THE parents of a murdered amateur boxer have spoken of how they went numb after hearing about his death – a year ago to the day today.
On the eve of the gruesome killing of their beloved son Craig, David and Edna Maddocks said it has been the hardest year of their lives.
Craig, 34, was the victim of a frenzied knife attack on June 26, 2013, in a toilet cubicle at the Cambrian Vaults pub in Wrexham. He was stabbed 52 times with a flick knife.
On Friday, Craig’s killer Francesco John Prevete, 46, was told he will have to serve at least 23 years behind bars. Mr Justice Jeremy Baker, sentencing Prevete, described it as “a brutal and ferocious” attack.
In their first media interview since their son’s death, Mr and Mrs Maddocks, of First Avenue, Llay, said not a day passes them by without thinking about their son.
The family will mark the first anniversary of Craig’s death by letting off balloons at Llay Cemetery where he is buried. They will then lay flowers at his grave.
Craig, a father-of-three, lived in Llay all his life and leaves behind children Chloe, 13, Lois, eight, and Miles, four, along with sister Lisa, 34, and brother Daniel, 30.
Speaking of the moment she found out about Craig’s death, Mrs Maddocks, 57, said: “It was 4am and there was a knock on the door.
“I was convinced it must be David and I thought I could hear Craig breathing upstairs.
“When I answered it was police officers and when they told me, I didn’t want to believe them. You never expect to hear those words.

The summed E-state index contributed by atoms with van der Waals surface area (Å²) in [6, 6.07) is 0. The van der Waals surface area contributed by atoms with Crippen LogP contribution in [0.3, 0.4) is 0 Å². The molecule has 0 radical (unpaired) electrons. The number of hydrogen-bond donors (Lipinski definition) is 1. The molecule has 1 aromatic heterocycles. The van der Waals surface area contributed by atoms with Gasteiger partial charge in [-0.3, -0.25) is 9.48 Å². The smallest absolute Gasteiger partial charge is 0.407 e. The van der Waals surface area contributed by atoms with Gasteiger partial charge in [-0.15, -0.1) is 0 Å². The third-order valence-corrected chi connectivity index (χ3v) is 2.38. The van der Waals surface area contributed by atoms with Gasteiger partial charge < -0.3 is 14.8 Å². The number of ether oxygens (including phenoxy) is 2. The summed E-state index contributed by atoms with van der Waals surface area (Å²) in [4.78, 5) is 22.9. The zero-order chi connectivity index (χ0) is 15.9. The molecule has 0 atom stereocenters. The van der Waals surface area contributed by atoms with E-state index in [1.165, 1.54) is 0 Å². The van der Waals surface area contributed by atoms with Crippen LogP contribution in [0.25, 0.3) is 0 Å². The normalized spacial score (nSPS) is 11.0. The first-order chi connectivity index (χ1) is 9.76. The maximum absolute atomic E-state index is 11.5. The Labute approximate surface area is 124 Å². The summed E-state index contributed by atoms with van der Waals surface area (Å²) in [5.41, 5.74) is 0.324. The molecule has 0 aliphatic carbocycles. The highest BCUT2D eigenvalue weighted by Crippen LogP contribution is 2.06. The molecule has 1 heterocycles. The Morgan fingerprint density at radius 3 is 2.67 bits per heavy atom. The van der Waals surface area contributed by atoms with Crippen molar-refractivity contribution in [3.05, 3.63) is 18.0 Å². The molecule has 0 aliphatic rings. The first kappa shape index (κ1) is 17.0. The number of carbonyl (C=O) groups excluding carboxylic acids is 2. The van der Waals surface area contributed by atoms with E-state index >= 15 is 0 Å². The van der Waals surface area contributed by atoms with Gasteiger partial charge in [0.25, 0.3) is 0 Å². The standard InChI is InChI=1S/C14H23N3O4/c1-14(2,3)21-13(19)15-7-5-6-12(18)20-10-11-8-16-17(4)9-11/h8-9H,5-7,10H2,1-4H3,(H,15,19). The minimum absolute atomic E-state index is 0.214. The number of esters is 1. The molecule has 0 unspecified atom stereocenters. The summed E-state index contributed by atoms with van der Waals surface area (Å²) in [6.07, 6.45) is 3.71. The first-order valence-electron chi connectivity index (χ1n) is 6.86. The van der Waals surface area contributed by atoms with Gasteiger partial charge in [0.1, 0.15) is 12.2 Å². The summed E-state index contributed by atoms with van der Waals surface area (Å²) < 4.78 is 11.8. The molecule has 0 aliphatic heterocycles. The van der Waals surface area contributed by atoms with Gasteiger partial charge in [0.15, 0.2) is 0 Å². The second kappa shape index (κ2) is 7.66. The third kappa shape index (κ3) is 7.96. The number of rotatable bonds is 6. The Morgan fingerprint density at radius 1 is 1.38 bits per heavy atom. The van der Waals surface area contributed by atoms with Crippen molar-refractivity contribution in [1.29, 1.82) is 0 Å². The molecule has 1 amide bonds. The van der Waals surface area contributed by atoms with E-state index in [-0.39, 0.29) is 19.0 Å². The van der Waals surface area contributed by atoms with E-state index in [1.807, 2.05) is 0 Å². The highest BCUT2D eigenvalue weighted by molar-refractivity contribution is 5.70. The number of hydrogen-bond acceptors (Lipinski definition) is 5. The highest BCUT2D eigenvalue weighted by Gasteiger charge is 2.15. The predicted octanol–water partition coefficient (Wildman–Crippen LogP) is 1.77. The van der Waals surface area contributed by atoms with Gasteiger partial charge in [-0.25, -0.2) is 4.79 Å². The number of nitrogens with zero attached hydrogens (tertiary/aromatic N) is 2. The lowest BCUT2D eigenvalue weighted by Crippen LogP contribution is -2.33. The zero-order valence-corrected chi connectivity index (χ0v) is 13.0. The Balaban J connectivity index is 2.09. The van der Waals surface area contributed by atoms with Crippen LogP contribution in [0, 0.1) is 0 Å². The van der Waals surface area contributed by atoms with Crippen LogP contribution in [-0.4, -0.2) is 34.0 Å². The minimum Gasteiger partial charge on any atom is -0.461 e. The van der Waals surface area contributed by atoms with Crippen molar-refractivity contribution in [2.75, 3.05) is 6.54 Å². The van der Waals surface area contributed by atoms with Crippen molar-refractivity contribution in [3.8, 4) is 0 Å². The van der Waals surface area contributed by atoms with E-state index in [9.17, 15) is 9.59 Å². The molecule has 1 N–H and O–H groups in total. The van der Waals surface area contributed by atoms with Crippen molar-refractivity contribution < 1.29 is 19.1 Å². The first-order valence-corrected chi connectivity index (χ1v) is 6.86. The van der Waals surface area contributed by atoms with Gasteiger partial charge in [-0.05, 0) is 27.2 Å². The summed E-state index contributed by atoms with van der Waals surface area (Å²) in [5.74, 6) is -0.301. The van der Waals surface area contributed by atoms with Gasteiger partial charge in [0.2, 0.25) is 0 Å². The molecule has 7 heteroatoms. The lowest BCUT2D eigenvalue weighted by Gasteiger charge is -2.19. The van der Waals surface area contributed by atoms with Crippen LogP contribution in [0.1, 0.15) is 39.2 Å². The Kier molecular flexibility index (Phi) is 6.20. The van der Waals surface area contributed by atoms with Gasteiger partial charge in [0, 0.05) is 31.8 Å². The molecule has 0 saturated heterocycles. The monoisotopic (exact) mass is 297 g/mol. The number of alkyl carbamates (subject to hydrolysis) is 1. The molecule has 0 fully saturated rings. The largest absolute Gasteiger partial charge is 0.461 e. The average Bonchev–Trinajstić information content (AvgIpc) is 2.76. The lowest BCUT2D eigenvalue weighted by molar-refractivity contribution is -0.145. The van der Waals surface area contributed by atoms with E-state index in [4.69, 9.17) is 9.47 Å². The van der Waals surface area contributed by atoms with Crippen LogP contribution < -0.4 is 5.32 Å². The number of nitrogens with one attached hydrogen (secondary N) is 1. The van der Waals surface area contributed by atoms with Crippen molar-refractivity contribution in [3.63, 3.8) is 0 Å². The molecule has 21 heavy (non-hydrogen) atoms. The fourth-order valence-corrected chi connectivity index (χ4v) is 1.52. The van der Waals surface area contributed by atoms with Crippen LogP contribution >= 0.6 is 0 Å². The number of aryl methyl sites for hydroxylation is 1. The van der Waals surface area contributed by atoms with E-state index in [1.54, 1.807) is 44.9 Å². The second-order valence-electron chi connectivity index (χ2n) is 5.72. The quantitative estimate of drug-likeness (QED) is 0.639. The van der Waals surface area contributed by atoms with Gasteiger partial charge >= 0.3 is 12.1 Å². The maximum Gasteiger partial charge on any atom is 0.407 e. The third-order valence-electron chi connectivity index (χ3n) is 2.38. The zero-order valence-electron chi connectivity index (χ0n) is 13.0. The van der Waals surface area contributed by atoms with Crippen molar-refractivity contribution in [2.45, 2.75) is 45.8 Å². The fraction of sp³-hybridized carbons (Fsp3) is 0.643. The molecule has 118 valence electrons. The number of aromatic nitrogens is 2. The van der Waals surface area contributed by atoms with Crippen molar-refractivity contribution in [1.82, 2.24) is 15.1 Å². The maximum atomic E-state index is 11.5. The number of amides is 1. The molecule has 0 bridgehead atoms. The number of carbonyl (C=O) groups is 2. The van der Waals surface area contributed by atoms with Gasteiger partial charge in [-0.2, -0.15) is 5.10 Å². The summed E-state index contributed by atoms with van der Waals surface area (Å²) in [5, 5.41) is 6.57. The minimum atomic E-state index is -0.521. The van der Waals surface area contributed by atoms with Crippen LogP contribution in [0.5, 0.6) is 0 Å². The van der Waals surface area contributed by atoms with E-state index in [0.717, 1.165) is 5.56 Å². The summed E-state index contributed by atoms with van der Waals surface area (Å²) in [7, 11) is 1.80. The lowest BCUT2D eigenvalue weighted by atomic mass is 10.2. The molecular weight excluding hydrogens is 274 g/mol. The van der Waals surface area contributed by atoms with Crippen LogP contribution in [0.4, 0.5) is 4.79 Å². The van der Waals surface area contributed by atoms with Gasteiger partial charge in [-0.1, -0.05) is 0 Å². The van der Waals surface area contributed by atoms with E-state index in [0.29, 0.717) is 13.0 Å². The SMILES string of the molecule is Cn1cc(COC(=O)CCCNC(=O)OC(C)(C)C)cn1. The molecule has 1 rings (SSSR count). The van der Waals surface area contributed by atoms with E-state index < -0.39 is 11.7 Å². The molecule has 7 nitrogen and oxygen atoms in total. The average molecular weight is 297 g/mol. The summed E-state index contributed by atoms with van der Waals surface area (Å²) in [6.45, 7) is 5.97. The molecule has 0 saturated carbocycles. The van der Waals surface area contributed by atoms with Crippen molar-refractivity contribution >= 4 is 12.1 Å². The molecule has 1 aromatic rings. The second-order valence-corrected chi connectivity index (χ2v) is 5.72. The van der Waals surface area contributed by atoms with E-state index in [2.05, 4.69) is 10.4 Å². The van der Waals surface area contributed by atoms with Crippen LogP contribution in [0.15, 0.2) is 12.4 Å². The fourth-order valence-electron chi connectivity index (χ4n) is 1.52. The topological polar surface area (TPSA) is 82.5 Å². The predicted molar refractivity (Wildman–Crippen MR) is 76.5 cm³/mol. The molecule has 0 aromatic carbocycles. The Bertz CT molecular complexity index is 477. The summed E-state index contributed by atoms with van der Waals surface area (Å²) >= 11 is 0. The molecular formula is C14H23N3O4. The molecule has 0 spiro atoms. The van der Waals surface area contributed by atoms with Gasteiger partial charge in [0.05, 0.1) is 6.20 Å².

“I went numb.”
She added: “The hardest part was telling the rest of the family and Craig’s children. It’s just been the hardest year of our lives. Not a day goes by we don’t think of him.”
Craig’s father David, 59, said his son was “the most popular lad you would meet”.
“He was such a people person, you couldn’t walk down the street without someone asking about him,” he said.
“He was such a funny lad and would always brigthen up a room. He’d never let anyone struggle.
“He lived for his kids.
“He called Miles, his youngest, his little bubble. He wanted to bring him up to be a boxer like his dad.
“Two weeks after Craig died, I took Miles into the campervan we have. I asked him where he wanted to go and he replied ‘I want to go to heaven to see daddy’.
“When you hear kids say things like that, it’s hard to know what to say.”
Prevete, of Weale Court, Wrexham, was known to Craig as he was a former partner of Mr Prevete’s niece.
At trial, Prevete’s claim that a third party was responsible for the killing was rejected by the jury and the judge said he was satisfied Prevete knew what he was doing and was not acting after an epileptic fit.
The prosecution argued Prevete’s action amounted to “sadistic conduct”.
Speaking about the sentencing, Mr Maddocks said: “We’ll never get closure. However long he stays in prison, it’ll never be enough.
“What he did was barbaric.”
Mrs Maddocks thanked the community for the send off they gave Craig as hundereds lined the streets for his funeral.
“We expected a lot of people but we were overwhelmed by the support for Craig,” she said.
Craig’s sister Lisa said: “It was one of the toughest days but we were astonished by the turnout. It shows how well-loved he was.”
Craig was an industrial cleaner and had been working at Kellogg’s on Wrexham Industrial Estate for two years.
His family have built a memorial to Craig in their back garden, of which Mrs Maddocks said: “It’s somewhere to go and remember our son, somewhere quiet we can go and think about him.”